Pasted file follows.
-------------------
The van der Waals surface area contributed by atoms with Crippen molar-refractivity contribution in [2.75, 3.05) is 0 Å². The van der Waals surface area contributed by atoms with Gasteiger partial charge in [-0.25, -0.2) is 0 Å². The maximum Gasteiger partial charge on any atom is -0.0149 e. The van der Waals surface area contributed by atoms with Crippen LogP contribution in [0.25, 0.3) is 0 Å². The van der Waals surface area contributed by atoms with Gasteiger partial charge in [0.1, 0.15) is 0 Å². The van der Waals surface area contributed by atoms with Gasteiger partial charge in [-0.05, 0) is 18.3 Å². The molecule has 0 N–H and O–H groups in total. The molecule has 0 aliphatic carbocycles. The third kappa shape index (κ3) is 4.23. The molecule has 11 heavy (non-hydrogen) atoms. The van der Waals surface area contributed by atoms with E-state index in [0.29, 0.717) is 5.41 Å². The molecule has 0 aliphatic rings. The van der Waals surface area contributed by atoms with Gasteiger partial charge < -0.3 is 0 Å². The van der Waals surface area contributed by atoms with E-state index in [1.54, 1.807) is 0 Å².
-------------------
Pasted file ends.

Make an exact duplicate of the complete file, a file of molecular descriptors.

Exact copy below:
The van der Waals surface area contributed by atoms with Crippen molar-refractivity contribution in [2.75, 3.05) is 0 Å². The van der Waals surface area contributed by atoms with Gasteiger partial charge in [-0.25, -0.2) is 0 Å². The maximum Gasteiger partial charge on any atom is -0.0149 e. The van der Waals surface area contributed by atoms with Crippen LogP contribution in [0.25, 0.3) is 0 Å². The van der Waals surface area contributed by atoms with Gasteiger partial charge in [0.1, 0.15) is 0 Å². The van der Waals surface area contributed by atoms with Gasteiger partial charge in [-0.05, 0) is 18.3 Å². The molecule has 0 N–H and O–H groups in total. The molecule has 0 aliphatic carbocycles. The third kappa shape index (κ3) is 4.23. The molecule has 11 heavy (non-hydrogen) atoms. The van der Waals surface area contributed by atoms with E-state index in [0.29, 0.717) is 5.41 Å². The molecule has 0 aliphatic rings. The van der Waals surface area contributed by atoms with Gasteiger partial charge < -0.3 is 0 Å². The van der Waals surface area contributed by atoms with E-state index in [1.54, 1.807) is 0 Å².